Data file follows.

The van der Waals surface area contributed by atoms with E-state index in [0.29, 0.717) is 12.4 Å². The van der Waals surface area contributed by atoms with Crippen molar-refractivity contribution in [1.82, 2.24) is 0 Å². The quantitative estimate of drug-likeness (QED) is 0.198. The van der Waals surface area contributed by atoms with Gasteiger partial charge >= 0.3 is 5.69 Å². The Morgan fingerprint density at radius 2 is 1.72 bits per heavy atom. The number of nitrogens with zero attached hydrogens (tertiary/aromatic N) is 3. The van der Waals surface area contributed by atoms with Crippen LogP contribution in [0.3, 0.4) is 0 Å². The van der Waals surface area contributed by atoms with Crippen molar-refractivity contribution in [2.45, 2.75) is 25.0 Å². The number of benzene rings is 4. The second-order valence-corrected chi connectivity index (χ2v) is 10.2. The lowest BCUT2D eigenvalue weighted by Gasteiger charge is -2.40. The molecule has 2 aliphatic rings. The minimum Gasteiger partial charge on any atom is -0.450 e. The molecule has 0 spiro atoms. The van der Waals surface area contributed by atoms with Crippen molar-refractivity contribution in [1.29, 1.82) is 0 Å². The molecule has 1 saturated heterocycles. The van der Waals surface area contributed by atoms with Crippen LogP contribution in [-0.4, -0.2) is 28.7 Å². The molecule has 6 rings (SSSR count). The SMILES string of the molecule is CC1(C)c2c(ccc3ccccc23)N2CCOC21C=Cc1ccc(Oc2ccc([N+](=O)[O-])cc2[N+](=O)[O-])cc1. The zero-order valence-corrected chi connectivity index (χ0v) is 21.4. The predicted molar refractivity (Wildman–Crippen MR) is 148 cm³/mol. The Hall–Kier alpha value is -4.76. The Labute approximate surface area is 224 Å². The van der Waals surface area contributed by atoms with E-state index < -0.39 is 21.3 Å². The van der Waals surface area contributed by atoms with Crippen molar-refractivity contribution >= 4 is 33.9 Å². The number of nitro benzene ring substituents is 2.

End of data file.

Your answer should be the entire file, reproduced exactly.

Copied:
The van der Waals surface area contributed by atoms with E-state index in [0.29, 0.717) is 12.4 Å². The van der Waals surface area contributed by atoms with Crippen molar-refractivity contribution in [1.82, 2.24) is 0 Å². The quantitative estimate of drug-likeness (QED) is 0.198. The van der Waals surface area contributed by atoms with Gasteiger partial charge >= 0.3 is 5.69 Å². The Morgan fingerprint density at radius 2 is 1.72 bits per heavy atom. The number of nitrogens with zero attached hydrogens (tertiary/aromatic N) is 3. The van der Waals surface area contributed by atoms with Crippen LogP contribution in [0.3, 0.4) is 0 Å². The van der Waals surface area contributed by atoms with Crippen molar-refractivity contribution in [2.45, 2.75) is 25.0 Å². The number of benzene rings is 4. The second-order valence-corrected chi connectivity index (χ2v) is 10.2. The lowest BCUT2D eigenvalue weighted by Gasteiger charge is -2.40. The molecule has 2 aliphatic rings. The minimum Gasteiger partial charge on any atom is -0.450 e. The molecule has 0 spiro atoms. The van der Waals surface area contributed by atoms with Crippen molar-refractivity contribution in [1.29, 1.82) is 0 Å². The molecule has 1 saturated heterocycles. The van der Waals surface area contributed by atoms with Crippen LogP contribution in [-0.4, -0.2) is 28.7 Å². The molecule has 6 rings (SSSR count). The SMILES string of the molecule is CC1(C)c2c(ccc3ccccc23)N2CCOC21C=Cc1ccc(Oc2ccc([N+](=O)[O-])cc2[N+](=O)[O-])cc1. The zero-order valence-corrected chi connectivity index (χ0v) is 21.4. The predicted molar refractivity (Wildman–Crippen MR) is 148 cm³/mol. The Hall–Kier alpha value is -4.76. The Labute approximate surface area is 224 Å². The van der Waals surface area contributed by atoms with E-state index < -0.39 is 21.3 Å². The van der Waals surface area contributed by atoms with Crippen molar-refractivity contribution >= 4 is 33.9 Å². The number of nitro benzene ring substituents is 2.